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GLOBAL HEMOSTATIC CHANGES AND CIRCULATING MICROPARTICLES IN CHILDREN AND ADOLESCENTS WITH HEMOGLOBIN H AND BETA-THALASSEMIA/HEMOGLOBIN E DISEASES

PB2392

Choedamphai, C.1; Charoenkwan, P.1; Sathitsamitphong, L.1; Manowong, S.1; Fanhchaksai, K.1; Tachawong, N.1; Pattanapanyasat, K.2; Natesirinilkul, R.1

doi: 10.1097/01.HS9.0000568032.42088.c3
Publication Only: Thalassemias
Free

1Pediatrics, Faculty of Medicine, Chiang Mai University, Chiang Mai

2Siriraj Center of Research and Excellence for Microparticle and Exosome in Diseases, Faculty of Medicine Siriraj Hospital, Mahidol University, Bangkok, Thailand

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Background:

Thalassemia is an inherited hemolytic anemia known to be associated with hypercoagulable state. Several factors including the abnormality of thalassemic red blood cell (RBC) membrane, increased platelet count, decreased anticoagulant proteins and increased circulating microparticles (MPs) contribute to the hypercoagulability in thalassemia. Global hemostatic changes as measured by rotatory thromboelastometry (ROTEM®) have been demonstrated in patients with beta-thalassemia/hemoglobin E disease (beta-thal/Hb E). However, there is little information in patients with hemoglobin H disease (Hb H) which is a less severe but highly prevalent non-transfusion dependent thalassemia.

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Aims:

To compare the global hemostatic changes and the levels of circulating MPs among children and adolescents with Hb H, beta-thal/Hb E and healthy controls.

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Methods:

A cross-sectional study was conducted in 38 subjects with Hb H, 22 subjects with beta-thal/Hb E and 12 healthy age-matched controls. Complete blood count, ROTEM® and quantitation of circulating MPs [annexin V + MPs, red blood cell (RBC) derived MPs (RMPs) and platelet derived MPs (PMPs)] as analyzed by flow cytometry were performed in all subjects.

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Results:

The age (range 5-21 years) and percentage of male gender (range 50-58%) among the Hb H, beta-thal/Hb E and control groups were not statistically different (P = 0.383 and P = 0.798, respectively). The Hb levels were higher and the numbers of nucleated RBC (nRBC) were lower in the Hb H group than in beta-thal/Hb E group. Overall, the ROTEM® parameters were not statistically different among the thalassemia and control groups. However, within the thalassemia subjects group, the maximum clot firmness (MCF) in splenectomized patients was significantly higher than non-splenectomized subjects (P < 0.001). The levels of annexin V + MPs in both Hb H and beta-thal/Hb E groups were significantly higher than the control group (P = 0.001). RMPs in beta-thal/Hb E group were higher than the controls (P = 0.013) while there was no difference between the Hb H and control groups (P = 0.097). The level of circulating MPs was slightly higher in splenectomized subjects, but the differences were not statistically significant. Only the platelet count and nRBC, but not the circulating MPs, were significantly correlated with MCF in both INTEM (r = 0.620, P < 0.001 and r = 0.322, P = 0.006 respectively) and EXTEM (r = 0.567, P < 0.001 and r = 0.326, P = 0.005, respectively).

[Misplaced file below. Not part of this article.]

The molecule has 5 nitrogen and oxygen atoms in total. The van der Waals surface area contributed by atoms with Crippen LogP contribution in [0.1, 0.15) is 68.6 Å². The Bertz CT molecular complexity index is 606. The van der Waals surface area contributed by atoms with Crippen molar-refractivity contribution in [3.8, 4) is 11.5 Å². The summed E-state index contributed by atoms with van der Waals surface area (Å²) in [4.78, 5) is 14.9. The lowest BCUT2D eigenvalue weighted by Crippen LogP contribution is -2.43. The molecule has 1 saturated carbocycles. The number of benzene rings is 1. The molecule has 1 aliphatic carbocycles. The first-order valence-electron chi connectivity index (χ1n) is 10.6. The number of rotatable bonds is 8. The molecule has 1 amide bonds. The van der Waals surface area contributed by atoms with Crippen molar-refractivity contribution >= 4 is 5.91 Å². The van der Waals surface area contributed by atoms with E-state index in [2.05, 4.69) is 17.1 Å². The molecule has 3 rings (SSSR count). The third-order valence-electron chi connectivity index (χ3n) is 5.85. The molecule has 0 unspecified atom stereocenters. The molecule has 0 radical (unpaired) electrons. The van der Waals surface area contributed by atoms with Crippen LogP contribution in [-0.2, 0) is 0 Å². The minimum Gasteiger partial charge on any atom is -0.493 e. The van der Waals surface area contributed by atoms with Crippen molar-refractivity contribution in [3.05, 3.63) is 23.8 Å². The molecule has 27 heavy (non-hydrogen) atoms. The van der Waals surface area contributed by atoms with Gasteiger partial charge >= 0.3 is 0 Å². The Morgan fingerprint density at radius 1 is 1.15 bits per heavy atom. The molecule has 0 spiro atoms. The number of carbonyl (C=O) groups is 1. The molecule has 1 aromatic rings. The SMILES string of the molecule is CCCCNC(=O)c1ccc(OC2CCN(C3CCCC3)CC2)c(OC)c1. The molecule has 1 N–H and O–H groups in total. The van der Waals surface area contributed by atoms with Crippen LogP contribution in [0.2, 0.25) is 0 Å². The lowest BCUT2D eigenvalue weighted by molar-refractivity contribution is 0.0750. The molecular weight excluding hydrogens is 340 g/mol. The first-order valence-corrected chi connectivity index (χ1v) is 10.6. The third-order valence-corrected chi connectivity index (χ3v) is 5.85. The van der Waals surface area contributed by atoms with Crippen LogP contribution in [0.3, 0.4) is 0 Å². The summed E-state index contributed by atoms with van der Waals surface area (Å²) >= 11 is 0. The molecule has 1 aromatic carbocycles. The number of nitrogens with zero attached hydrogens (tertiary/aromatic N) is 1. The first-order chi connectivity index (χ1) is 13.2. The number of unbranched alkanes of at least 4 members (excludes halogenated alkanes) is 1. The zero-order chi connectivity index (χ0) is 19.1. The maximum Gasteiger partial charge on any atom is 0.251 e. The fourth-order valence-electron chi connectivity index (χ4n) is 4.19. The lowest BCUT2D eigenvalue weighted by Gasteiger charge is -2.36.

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Summary/Conclusion:

The global hemostasis parameters as measured by ROTEM® were not different among the Hb H, beta-thal/Hb E and control groups in this study. Hypercoagulable state was more commonly found in thalassemia subjects who were splenectomized, regardless of genotypes. The hypercoagulability was associated with higher nRBC and platelet count in the splenectomized group. Patients with Hb H had significantly higher circulating MPs levels than healthy controls although with the lesser extent than those seen in beta-thal/Hb E.

Copyright © 2019 The Authors. Published by Wolters Kluwer Health Inc., on behalf of the European Hematology Association.